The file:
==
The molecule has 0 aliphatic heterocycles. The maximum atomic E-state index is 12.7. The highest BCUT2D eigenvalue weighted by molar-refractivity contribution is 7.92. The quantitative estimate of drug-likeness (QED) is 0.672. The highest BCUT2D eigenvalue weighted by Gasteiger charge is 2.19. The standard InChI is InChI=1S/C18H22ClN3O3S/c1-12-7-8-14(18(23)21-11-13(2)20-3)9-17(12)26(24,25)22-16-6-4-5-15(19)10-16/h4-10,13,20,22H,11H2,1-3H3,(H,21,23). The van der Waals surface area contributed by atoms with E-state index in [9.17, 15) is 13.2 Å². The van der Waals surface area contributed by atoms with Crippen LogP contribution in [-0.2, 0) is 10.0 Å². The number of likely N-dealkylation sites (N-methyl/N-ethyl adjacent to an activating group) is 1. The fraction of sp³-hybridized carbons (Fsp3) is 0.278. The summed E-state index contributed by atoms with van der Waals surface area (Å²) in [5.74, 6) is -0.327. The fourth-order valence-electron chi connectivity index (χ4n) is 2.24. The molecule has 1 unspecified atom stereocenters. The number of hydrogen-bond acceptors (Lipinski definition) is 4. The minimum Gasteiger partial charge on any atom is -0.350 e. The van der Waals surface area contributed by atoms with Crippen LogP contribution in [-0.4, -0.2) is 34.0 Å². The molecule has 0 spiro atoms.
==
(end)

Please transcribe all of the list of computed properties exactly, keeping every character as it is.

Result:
The molecule has 0 aliphatic heterocycles. The maximum atomic E-state index is 12.7. The highest BCUT2D eigenvalue weighted by molar-refractivity contribution is 7.92. The quantitative estimate of drug-likeness (QED) is 0.672. The highest BCUT2D eigenvalue weighted by Gasteiger charge is 2.19. The standard InChI is InChI=1S/C18H22ClN3O3S/c1-12-7-8-14(18(23)21-11-13(2)20-3)9-17(12)26(24,25)22-16-6-4-5-15(19)10-16/h4-10,13,20,22H,11H2,1-3H3,(H,21,23). The van der Waals surface area contributed by atoms with E-state index in [9.17, 15) is 13.2 Å². The van der Waals surface area contributed by atoms with Crippen LogP contribution in [-0.2, 0) is 10.0 Å². The number of likely N-dealkylation sites (N-methyl/N-ethyl adjacent to an activating group) is 1. The fraction of sp³-hybridized carbons (Fsp3) is 0.278. The summed E-state index contributed by atoms with van der Waals surface area (Å²) in [5.74, 6) is -0.327. The fourth-order valence-electron chi connectivity index (χ4n) is 2.24. The molecule has 1 unspecified atom stereocenters. The number of hydrogen-bond acceptors (Lipinski definition) is 4. The minimum Gasteiger partial charge on any atom is -0.350 e. The van der Waals surface area contributed by atoms with Crippen LogP contribution in [-0.4, -0.2) is 34.0 Å². The molecule has 0 spiro atoms.